Helpful? 0

Open vs. closed-cell foam in an unvented crawl space

After speaking to several spray foam contractors about enclosing the crawlspace on our 1950's home in Zone 4 (Washington, DC) there seems to be no consensus on whether it is best to use open or closed cell foam on the interior walls. The walls of the crawlspace are of block construction and the floor is dirt. Your thoughts please....

Asked by Woody McMahon
Posted Tue, 01/07/2014 - 08:15
Edited Tue, 01/07/2014 - 10:05


4 Answers

Select your preferred way to display the comments and click "Save settings" to activate your changes.
Helpful? 0

Closed-cell spray foam is better in all respects than open-cell spray foam.

Its only disadvantages are its higher cost and the fact that it uses blowing agents with a high global warming potential.

For more information, see Building an Unvented Crawl Space.

Answered by Martin Holladay, GBA Advisor
Posted Tue, 01/07/2014 - 10:03
Edited Tue, 01/07/2014 - 10:08.

Helpful? 0

Thx Martin. I had read the Building an Unvented Crawl Space before I posted. You talked about closed cell being used in stone walls because of their lack of smooth vertical surface I presume but not specifically block wall applications. How do the costs differ between CC and the rigid board you suggest.

Answered by Woody McMahon
Posted Tue, 01/07/2014 - 10:55

Helpful? 0

If you use EPS or polyisocyanurate rigid foam it costs about 10 cents per square foot per unit-R, but factor in the scrap fraction and installation labor too. As a DIY it'll be cheaper than sprayed closed cell polyurethane, but may be more expensive if you're paying a decent labor rate for a pro to install it.

Closed cell spray polyurethane runs about 17-18 cents per R-foot, installed.

Open cell spray polyurethane runs about 13 cents per R-foot installed.

The cut edges of polyiso should not be in direct contact with a floor slab or soil, since it can wick moisture. The foil facers are very waterproof (and vapor barriers), thus wall-contact isn't a problem for the foam. With EPS it doesn't matter (if it works as dock floats, it's not going to be saturated in your crawl space, ey? ;-) ), but it takes about 50% more thickness to achieve the same R value.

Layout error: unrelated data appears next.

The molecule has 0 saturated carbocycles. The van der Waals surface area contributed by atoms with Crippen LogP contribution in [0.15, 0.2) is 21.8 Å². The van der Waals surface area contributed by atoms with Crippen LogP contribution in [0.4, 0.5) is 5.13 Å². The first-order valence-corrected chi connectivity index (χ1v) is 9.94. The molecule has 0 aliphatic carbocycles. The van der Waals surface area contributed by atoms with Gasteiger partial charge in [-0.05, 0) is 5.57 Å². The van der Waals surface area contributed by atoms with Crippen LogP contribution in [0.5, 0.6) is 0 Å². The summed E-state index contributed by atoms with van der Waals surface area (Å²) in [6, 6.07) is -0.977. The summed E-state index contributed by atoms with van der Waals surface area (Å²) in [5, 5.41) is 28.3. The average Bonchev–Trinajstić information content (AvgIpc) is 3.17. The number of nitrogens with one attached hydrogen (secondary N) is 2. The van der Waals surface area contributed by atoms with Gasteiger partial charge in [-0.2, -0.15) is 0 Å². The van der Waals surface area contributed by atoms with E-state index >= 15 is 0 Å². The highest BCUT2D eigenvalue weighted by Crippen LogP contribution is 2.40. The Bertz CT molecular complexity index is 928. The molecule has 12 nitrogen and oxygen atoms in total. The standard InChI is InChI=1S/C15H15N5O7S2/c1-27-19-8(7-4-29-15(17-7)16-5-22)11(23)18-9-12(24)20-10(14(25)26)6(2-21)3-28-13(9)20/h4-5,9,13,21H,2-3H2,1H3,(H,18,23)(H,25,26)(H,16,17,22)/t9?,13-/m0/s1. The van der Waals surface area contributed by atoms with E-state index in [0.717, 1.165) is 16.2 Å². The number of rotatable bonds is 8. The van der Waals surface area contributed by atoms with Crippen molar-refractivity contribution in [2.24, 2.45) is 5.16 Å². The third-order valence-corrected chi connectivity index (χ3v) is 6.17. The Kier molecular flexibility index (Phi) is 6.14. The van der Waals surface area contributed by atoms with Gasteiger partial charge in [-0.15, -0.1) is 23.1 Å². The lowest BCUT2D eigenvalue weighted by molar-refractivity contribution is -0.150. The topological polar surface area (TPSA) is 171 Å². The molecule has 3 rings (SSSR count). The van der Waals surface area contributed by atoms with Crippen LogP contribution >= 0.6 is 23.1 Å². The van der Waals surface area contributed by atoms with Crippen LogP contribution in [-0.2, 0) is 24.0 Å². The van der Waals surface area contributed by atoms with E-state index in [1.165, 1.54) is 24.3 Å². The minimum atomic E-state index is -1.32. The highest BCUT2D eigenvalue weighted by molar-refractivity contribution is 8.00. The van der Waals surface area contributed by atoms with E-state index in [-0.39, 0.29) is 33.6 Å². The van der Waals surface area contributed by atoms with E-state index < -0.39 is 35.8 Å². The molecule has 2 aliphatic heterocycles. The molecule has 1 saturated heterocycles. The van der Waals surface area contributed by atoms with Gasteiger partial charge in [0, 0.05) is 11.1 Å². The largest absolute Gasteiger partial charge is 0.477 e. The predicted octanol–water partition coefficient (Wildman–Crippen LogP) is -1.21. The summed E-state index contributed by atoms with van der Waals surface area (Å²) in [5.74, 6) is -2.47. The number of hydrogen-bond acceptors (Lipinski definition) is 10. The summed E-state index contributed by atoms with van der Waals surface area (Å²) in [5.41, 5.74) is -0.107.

In a DC climate it's worth putting 3-4" of EPS on the walls (R12-16), and 1.5-2" of EPS on the crawlspace floor too, under the ground vapor retarder. (See Table 2, p.10 the row for zone 4 A 1.5-2" non-structural concrete "rat slab" atop the vapor retarder is also recommended, to both protect the foam when you are down in the crawl for servicing ducts/plumbing/electrical/etc, and to keep rodents from gaining access to the crawl space (a problem that can crop up in any neighborhood.) The floor-foam keeps it warmer/drier and less prone to mold issues.

EPS and polyiso are both blown with pentane, which has less then 1% of the global warming potential of HFC245fa the most commonly used blowing agent for closed cell polyurethane.

Answered by Dana Dorsett
Posted Tue, 01/07/2014 - 17:55

Helpful? 0

Thx Dana Helpful as always. Woody

Answered by Woody McMahon
Posted Tue, 01/07/2014 - 19:21

Other Questions in Energy efficiency and durability

In General questions | Asked by Guillaume Dumont | Sep 1, 14
In Green building techniques | Asked by Silas Hoeppner | Sep 1, 14
In Green building techniques | Asked by Mark McKenzie | Sep 1, 14
In General questions | Asked by Jeannette Sirois | Sep 1, 14
In Green products and materials | Asked by John Alberti | Aug 26, 14
Register for a free account and join the conversation

Get a free account and join the conversation!
Become a GBA PRO!